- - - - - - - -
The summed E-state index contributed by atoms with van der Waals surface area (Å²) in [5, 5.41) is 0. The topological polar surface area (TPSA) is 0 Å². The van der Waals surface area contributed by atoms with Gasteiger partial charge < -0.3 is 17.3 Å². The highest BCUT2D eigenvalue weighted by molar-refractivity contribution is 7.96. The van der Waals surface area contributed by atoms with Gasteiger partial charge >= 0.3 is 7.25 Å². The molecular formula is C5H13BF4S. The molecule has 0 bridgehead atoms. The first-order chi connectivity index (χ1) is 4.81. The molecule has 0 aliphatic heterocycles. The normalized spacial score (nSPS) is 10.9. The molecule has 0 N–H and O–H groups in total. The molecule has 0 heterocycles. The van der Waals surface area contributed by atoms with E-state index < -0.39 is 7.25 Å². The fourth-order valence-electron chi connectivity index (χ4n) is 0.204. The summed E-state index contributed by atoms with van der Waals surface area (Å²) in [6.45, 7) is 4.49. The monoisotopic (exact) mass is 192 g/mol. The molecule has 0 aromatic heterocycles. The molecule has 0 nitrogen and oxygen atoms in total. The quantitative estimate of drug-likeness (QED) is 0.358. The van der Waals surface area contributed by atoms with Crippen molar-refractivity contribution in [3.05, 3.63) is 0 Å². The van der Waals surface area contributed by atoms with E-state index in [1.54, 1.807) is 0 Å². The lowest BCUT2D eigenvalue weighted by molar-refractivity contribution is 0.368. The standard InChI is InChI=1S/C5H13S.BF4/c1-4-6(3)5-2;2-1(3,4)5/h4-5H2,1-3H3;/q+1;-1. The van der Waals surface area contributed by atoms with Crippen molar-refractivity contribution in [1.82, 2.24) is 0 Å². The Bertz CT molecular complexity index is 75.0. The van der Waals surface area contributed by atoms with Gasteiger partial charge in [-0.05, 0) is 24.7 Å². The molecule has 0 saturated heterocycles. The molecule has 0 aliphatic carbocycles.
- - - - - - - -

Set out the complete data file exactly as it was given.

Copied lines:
The summed E-state index contributed by atoms with van der Waals surface area (Å²) in [5, 5.41) is 0. The topological polar surface area (TPSA) is 0 Å². The van der Waals surface area contributed by atoms with Gasteiger partial charge < -0.3 is 17.3 Å². The highest BCUT2D eigenvalue weighted by molar-refractivity contribution is 7.96. The van der Waals surface area contributed by atoms with Gasteiger partial charge >= 0.3 is 7.25 Å². The molecular formula is C5H13BF4S. The molecule has 0 bridgehead atoms. The first-order chi connectivity index (χ1) is 4.81. The molecule has 0 aliphatic heterocycles. The normalized spacial score (nSPS) is 10.9. The molecule has 0 N–H and O–H groups in total. The molecule has 0 heterocycles. The van der Waals surface area contributed by atoms with E-state index < -0.39 is 7.25 Å². The fourth-order valence-electron chi connectivity index (χ4n) is 0.204. The summed E-state index contributed by atoms with van der Waals surface area (Å²) in [6.45, 7) is 4.49. The monoisotopic (exact) mass is 192 g/mol. The molecule has 0 aromatic heterocycles. The molecule has 0 nitrogen and oxygen atoms in total. The quantitative estimate of drug-likeness (QED) is 0.358. The van der Waals surface area contributed by atoms with Crippen molar-refractivity contribution in [3.05, 3.63) is 0 Å². The van der Waals surface area contributed by atoms with E-state index in [1.54, 1.807) is 0 Å². The lowest BCUT2D eigenvalue weighted by molar-refractivity contribution is 0.368. The standard InChI is InChI=1S/C5H13S.BF4/c1-4-6(3)5-2;2-1(3,4)5/h4-5H2,1-3H3;/q+1;-1. The van der Waals surface area contributed by atoms with Crippen molar-refractivity contribution in [1.82, 2.24) is 0 Å². The Bertz CT molecular complexity index is 75.0. The van der Waals surface area contributed by atoms with Gasteiger partial charge in [-0.05, 0) is 24.7 Å². The molecule has 0 saturated heterocycles. The molecule has 0 aliphatic carbocycles.